Chicago Review

An international journal of literature, interviews, and reviews. For academic audiences.

Articles from Vol. 39, No. 1, Winter

An Interview with Edward Dorn
was saying, many explicitly called themselves anarchists. Among poets there seemed to be this sense that capitalism was obviously no good, but if the two alternatives were going to be American capitalism and Stalinism, they weren't buying either one....
Antonio in Tijuca
Striking from the road, Antonio tracked the snaking rumor of brush-sunk trail that scaled Tijuca's jungled slopes, taking hand holds and foot holds in the banyon roots fat with the hot day's tireless drippings, slipping in sandals over mossed-slick ruts...
Assemblies
I've had this same dream so many times. I've stopped having new dreams. Now I dream the same few dreams over and over. Most of them relate to things that happened to me when I was young. This dream for example has to do with the loss of my eyes. It's...
Breakfast
What shall we say of her? Why not call her a somber dowd? I would call her that affectionately, for one may be such a thing here, at this time of day, with grace and impunity. You will notice that her eyes are narrow, not the peepers they will be at...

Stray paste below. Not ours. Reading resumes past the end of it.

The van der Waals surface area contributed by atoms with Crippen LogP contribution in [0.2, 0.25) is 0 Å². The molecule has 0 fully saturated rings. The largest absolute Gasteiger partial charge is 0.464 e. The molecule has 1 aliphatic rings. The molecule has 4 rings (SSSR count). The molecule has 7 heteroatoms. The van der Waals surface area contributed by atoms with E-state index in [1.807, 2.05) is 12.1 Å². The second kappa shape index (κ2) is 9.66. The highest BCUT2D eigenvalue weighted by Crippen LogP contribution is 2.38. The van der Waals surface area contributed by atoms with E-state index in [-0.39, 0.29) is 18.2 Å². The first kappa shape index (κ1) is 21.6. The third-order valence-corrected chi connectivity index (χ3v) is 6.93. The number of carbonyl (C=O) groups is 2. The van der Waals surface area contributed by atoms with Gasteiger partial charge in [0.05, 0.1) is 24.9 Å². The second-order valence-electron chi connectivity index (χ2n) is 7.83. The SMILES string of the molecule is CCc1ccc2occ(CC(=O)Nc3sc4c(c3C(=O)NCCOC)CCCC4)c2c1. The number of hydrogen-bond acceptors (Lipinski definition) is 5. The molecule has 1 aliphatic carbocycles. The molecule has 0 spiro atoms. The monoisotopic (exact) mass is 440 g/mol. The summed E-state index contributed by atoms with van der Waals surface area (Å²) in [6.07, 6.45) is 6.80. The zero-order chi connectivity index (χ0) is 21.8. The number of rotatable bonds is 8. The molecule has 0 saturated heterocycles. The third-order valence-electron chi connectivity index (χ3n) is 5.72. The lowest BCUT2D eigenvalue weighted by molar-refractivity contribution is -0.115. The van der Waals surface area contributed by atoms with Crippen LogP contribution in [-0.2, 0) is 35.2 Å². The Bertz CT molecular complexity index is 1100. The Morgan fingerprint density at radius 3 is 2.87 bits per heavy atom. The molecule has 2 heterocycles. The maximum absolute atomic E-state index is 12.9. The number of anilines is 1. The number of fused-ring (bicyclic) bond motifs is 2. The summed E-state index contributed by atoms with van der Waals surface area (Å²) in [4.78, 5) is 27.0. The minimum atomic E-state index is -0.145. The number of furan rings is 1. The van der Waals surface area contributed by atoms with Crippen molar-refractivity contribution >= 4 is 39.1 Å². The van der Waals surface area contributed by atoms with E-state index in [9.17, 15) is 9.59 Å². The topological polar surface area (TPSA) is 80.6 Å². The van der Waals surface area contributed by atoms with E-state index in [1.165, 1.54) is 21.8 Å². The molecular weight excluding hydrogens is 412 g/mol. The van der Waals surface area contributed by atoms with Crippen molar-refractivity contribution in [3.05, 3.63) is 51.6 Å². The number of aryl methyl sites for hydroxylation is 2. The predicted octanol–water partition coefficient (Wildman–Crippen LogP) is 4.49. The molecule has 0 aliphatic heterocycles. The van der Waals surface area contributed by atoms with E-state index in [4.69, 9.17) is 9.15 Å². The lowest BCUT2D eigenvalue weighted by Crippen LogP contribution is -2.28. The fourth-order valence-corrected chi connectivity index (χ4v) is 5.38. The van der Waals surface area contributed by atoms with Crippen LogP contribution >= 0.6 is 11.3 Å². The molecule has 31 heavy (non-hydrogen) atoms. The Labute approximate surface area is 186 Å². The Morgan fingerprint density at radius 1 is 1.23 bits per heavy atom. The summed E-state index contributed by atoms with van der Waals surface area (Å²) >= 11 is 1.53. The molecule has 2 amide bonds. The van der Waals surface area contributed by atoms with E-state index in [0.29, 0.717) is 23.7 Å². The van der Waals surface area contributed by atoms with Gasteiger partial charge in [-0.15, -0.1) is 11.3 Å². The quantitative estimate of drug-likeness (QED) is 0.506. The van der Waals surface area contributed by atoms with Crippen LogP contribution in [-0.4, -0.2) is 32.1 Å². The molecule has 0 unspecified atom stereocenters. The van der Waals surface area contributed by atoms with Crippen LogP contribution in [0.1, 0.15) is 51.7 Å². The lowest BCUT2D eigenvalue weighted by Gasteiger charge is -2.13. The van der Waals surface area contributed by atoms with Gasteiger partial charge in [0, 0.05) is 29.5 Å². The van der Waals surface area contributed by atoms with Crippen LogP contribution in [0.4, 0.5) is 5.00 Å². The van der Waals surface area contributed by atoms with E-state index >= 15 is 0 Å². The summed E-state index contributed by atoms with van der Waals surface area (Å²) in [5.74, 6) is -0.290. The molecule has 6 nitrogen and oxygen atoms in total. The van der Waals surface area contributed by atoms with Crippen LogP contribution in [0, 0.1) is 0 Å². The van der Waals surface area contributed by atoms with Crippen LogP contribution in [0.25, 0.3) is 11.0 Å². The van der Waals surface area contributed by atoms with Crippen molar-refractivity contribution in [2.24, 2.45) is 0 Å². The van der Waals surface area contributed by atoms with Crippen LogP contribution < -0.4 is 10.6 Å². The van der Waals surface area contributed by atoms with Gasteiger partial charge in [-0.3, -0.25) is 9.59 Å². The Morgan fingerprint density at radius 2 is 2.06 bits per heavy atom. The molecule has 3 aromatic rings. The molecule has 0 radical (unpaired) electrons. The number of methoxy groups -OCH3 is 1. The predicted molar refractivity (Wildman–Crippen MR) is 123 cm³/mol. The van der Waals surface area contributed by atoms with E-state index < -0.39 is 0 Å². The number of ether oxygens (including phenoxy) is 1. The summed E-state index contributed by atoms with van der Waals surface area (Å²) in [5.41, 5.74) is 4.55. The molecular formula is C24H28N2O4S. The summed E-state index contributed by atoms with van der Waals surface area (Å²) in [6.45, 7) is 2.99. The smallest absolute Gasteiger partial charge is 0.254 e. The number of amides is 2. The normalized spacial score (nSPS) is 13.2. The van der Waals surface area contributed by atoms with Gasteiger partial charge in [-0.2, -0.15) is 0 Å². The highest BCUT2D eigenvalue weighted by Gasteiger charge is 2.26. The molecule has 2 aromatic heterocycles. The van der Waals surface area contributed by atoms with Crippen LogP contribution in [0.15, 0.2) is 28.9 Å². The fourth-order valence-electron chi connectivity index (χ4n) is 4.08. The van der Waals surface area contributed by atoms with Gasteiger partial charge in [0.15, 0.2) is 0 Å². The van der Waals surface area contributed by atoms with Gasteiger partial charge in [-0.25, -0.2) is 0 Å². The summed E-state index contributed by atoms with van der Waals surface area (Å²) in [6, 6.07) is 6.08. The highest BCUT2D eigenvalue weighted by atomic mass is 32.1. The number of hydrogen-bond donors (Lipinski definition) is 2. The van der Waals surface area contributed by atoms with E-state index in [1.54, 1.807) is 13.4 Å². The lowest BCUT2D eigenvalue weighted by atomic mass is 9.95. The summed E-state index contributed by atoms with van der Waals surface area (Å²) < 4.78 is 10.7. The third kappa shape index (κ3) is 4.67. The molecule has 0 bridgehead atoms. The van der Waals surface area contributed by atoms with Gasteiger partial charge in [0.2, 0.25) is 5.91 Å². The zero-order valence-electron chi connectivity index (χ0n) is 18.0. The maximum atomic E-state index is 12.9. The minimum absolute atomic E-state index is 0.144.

Noble Rot
smile when he said it. "Isn't it strange how that happens," Butler said, racking the balls in no particular order, the eight ball on the outside left, which bothered Charles. It felt wrong there, a puncture wound, a morbid ulcer, a negative space, a...
Old Man Watching the Storm
I turn a hundred ways toward a few plain objects which turn from me. Forty-one days of drought, then this. I pull the tarp over the rabbits' cages, roll up windows. My time and the time of objects split. Across the hedgerow my neighbor sits amid the...
Phantom Love
Pablo Neruda, what were you doing with a lap full of orange peels, sitting in the rust colored stratolounger that someone, during night, put into Lake Michigan? You reclining head back, feet up, catching the white waves splashing like spaetzles all around...
Reminiscence of a Distant Exile, or, Song of Houston
Some people see the autumn colors and feel sad. The place I'm from, a summer sadness's what it has. The half-developed no-man's land I used to walk in a new Sears suit from the Cotton Exchange to the bank carrying deposits, my first summer after high...
Wabi
In Portland, Oregon, where it doesn't rain several dozen days a year, people know the odds and leave their windshield wipers on when they park their cars, and deep puddles rarely form on streets planned and planed for wetness, and the rain, as if in...
White Dogs
When Sophie was just barely five and I was a year younger we lived in the Northeast Kingdom of Vermont in a white Georgian house on a hill. One afternoon in late spring our mother put valium in our ice cream, then finished off the bottle of pills with...